Determined to have answers, our protagonist orders the door to be forced open. Within he finds a man who tells him a bizarre story of crossing between worlds in pursuit of a shard of pure evil. He's a holy man with powers of purification and healing which have enabled him to stay alive for centuries, imprisoning the shard of evil within his own body. But his methods work only so long as the barrier of blood he's created over every surface is maintained -- and now our protagonist has broken it. The ending is reminiscent of some of the best of H. P. Lovecraft, as our protagonist realizes just how terrible an evil he has loosed upon his world, and what it means.
Chante McCoyls "Inside Monastic Walls" brings us back to Earth, to a Greek Orthodox monastery and a young aspirant's encounter with evil. Like many flash fiction pieces, it gives us but a glimpse of a situation, and leaves us with as many questions as it answers.
Lester Smith's "Brother's Keeper" is a first-person story of a man who discovered his brother was having dealings with demons, and did mortal combat with him to ensure the evil would carry no further. It's interesting to see how the ending uses the first-person narrative to particularly horrific effect, reminding us that there is indeed an audience present within the story.
In "Stained With Nightmare Juice" Isaac Bell gives us a story of hat happens when a guardian's spirit is stretched too far, when he's seen too many terrible things and can't go on. And then terrible things begin to happen and this man who appears to be nothing more than a worn-out old street person must summon up new wellsprings of resolution and fight the good fight.
Jess Hartley's "To Duty Sworn" tells the story of a woman religious, one of the few women admitted into the Noble Order known as the Brotherhood of Saint Hubert or the Hounds of God. Her public profession of vows is accompanied by a second loyalty, this one to the mysterious Crimson Pact. From time to time she receives a directive to take a very specific action, always delivered in an envelope with a crimson seal. Most of them have been opaque in their intent, but her latest is simple and straightforward -- to kill a man and destroy all his works.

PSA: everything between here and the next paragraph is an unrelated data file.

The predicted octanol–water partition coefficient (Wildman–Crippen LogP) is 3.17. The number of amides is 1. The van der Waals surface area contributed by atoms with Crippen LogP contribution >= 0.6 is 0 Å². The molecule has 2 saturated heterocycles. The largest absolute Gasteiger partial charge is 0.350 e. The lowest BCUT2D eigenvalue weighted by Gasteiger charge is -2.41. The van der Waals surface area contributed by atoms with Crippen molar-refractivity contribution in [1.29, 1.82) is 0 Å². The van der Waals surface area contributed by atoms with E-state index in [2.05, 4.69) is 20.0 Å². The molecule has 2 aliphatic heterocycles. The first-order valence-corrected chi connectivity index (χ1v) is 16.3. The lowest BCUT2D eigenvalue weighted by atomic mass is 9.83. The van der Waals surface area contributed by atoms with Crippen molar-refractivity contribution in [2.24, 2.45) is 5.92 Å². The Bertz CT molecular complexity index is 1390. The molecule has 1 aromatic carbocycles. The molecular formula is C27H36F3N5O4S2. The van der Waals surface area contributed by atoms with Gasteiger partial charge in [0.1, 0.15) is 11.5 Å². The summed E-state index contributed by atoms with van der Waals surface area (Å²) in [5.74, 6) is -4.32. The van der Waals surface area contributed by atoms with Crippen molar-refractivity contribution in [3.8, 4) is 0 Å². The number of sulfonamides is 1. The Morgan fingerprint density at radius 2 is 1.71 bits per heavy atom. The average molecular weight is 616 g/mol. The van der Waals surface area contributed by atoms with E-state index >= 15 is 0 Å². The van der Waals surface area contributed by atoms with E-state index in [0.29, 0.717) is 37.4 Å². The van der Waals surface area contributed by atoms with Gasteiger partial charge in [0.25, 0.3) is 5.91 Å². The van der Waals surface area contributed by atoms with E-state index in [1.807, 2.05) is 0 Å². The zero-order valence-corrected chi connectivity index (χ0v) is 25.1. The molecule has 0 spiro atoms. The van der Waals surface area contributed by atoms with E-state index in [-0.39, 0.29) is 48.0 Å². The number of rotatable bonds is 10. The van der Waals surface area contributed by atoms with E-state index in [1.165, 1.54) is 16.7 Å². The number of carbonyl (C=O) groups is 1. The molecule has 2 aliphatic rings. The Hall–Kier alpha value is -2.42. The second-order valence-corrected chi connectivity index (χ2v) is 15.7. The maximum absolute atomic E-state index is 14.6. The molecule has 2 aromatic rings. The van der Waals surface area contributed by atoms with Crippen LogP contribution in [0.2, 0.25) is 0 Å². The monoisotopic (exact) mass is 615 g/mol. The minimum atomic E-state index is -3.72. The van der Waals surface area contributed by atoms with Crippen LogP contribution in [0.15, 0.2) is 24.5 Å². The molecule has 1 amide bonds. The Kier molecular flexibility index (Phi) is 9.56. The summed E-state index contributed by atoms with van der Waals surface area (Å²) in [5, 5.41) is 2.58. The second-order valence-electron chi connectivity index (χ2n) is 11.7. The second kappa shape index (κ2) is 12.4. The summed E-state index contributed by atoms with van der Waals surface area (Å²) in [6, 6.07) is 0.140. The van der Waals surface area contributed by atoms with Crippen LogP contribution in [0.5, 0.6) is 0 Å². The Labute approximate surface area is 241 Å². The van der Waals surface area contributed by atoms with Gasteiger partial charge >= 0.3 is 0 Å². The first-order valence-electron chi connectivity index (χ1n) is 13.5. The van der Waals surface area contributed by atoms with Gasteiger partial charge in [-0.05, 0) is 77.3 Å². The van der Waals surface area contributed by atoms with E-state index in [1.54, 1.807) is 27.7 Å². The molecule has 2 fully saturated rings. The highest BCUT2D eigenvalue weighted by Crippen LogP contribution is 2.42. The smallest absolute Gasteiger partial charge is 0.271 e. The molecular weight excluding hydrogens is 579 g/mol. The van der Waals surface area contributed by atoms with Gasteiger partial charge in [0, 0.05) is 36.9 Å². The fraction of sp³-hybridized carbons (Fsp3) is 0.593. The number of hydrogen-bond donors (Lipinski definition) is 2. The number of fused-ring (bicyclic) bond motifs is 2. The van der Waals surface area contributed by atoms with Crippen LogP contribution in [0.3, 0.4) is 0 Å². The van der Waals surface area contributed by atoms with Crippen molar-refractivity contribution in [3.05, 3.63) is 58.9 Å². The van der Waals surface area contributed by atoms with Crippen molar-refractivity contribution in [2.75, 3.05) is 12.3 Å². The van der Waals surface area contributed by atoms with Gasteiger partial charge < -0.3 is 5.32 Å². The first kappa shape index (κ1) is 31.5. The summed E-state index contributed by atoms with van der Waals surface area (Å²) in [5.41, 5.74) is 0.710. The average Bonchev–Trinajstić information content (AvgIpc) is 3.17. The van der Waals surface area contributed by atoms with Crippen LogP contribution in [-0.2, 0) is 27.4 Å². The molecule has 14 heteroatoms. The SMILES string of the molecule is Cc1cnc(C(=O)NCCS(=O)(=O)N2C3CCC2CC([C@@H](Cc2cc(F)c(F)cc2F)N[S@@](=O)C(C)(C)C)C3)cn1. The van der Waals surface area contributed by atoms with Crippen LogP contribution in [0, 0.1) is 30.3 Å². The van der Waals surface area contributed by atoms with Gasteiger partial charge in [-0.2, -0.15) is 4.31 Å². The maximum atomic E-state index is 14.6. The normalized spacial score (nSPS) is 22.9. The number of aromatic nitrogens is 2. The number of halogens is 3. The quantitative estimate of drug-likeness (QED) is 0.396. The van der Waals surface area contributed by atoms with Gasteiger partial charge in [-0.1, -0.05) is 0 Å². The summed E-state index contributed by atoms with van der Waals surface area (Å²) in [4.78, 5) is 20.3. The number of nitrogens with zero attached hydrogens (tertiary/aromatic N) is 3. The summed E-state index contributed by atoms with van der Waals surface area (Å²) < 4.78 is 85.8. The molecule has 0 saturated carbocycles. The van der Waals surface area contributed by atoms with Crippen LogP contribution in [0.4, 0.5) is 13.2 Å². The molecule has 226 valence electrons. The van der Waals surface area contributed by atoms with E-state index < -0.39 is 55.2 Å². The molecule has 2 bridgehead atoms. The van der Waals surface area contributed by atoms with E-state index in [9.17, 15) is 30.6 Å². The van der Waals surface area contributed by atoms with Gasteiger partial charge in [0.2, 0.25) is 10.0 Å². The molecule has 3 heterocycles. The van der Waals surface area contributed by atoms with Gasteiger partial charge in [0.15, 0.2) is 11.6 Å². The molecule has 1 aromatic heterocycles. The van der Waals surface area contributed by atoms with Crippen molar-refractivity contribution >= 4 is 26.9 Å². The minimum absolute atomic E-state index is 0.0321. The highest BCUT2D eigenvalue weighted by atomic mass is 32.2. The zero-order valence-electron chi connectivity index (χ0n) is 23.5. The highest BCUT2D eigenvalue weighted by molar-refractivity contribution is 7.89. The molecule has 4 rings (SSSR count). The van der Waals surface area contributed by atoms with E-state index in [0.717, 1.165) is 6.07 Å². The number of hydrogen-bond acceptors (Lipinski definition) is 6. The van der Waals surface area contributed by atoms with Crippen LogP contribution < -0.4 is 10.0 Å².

Except that he is one of the most noble and heroic members of their Order's number. So she wants to know what should have led to such a condemnation. Her interview with him and examination of his works raise even more questions, especially when taken in the light of the first story in this anthology. Has the Brotherhood also been compromised, turned to other ends, even those of their sworn enemies? The story ends in the best Lady and the Tiger tradition, and I'd really like to see more of this character and world.
Sarah Kanning's "Hidden Collections" takes us to a contemporary academic library and a young woman who's beginning a job in their special collections. When she finds a strange book, an ugly little volume that moves on its own, she's drawn into a hidden world of ancient conspiracies and magic that really works. The idea of secret books of ancient evil makes me think of H P Lovecraft's Miskatonic University and the ancient volumes of eldritch lore hidden away in its stacks, which played such an important role in "The Dunwich Horror."
In "The Inquest" Barbara J. Webb gives us the story of a young seminarian who's a member or a modern Knights Templar, and who's seen evidence of some very strange goings-on. Several times he's participated in these investigations of other Templars, but now he's the one on trial, having to relive the horrific events that led to the death of his mentor, Father Alvarez.